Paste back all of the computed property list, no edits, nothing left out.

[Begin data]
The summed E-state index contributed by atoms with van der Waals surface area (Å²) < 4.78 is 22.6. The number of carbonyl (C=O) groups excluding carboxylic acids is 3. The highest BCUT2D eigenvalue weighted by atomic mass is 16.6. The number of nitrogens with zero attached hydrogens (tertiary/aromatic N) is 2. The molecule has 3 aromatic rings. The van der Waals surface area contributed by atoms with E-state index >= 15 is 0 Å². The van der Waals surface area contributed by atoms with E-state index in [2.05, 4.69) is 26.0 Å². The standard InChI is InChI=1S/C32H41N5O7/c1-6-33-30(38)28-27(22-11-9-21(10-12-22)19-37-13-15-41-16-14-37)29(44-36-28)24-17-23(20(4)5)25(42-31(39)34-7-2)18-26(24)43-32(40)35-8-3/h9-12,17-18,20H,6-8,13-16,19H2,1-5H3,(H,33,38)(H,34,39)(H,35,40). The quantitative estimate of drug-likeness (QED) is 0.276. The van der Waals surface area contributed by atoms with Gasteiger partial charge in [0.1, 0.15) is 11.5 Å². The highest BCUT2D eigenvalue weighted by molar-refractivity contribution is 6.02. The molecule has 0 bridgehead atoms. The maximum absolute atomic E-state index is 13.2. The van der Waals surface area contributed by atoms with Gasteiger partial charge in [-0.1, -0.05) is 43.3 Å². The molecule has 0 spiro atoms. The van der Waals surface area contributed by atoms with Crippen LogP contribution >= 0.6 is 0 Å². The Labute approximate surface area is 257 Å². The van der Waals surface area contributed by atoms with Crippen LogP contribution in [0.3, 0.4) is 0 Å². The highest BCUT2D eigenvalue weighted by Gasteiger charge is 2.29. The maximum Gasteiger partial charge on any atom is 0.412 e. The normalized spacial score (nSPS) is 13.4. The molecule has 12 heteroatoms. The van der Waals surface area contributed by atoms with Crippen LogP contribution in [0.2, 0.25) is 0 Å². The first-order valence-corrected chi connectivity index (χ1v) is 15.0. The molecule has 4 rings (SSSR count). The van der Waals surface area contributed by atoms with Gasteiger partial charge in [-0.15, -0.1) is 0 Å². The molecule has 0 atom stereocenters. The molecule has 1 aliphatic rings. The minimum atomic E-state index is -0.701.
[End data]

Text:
The summed E-state index contributed by atoms with van der Waals surface area (Å²) < 4.78 is 22.6. The number of carbonyl (C=O) groups excluding carboxylic acids is 3. The highest BCUT2D eigenvalue weighted by atomic mass is 16.6. The number of nitrogens with zero attached hydrogens (tertiary/aromatic N) is 2. The molecule has 3 aromatic rings. The van der Waals surface area contributed by atoms with E-state index >= 15 is 0 Å². The van der Waals surface area contributed by atoms with E-state index in [2.05, 4.69) is 26.0 Å². The standard InChI is InChI=1S/C32H41N5O7/c1-6-33-30(38)28-27(22-11-9-21(10-12-22)19-37-13-15-41-16-14-37)29(44-36-28)24-17-23(20(4)5)25(42-31(39)34-7-2)18-26(24)43-32(40)35-8-3/h9-12,17-18,20H,6-8,13-16,19H2,1-5H3,(H,33,38)(H,34,39)(H,35,40). The quantitative estimate of drug-likeness (QED) is 0.276. The van der Waals surface area contributed by atoms with Gasteiger partial charge in [0.1, 0.15) is 11.5 Å². The highest BCUT2D eigenvalue weighted by molar-refractivity contribution is 6.02. The molecule has 0 bridgehead atoms. The maximum absolute atomic E-state index is 13.2. The van der Waals surface area contributed by atoms with Gasteiger partial charge in [-0.1, -0.05) is 43.3 Å². The molecule has 0 spiro atoms. The van der Waals surface area contributed by atoms with Crippen LogP contribution >= 0.6 is 0 Å². The Labute approximate surface area is 257 Å². The van der Waals surface area contributed by atoms with Crippen LogP contribution in [0.3, 0.4) is 0 Å². The highest BCUT2D eigenvalue weighted by Gasteiger charge is 2.29. The maximum Gasteiger partial charge on any atom is 0.412 e. The normalized spacial score (nSPS) is 13.4. The molecule has 12 heteroatoms. The van der Waals surface area contributed by atoms with Crippen LogP contribution in [0.2, 0.25) is 0 Å². The first-order valence-corrected chi connectivity index (χ1v) is 15.0. The molecule has 4 rings (SSSR count). The van der Waals surface area contributed by atoms with Gasteiger partial charge in [-0.15, -0.1) is 0 Å². The molecule has 0 atom stereocenters. The molecule has 1 aliphatic rings. The minimum atomic E-state index is -0.701.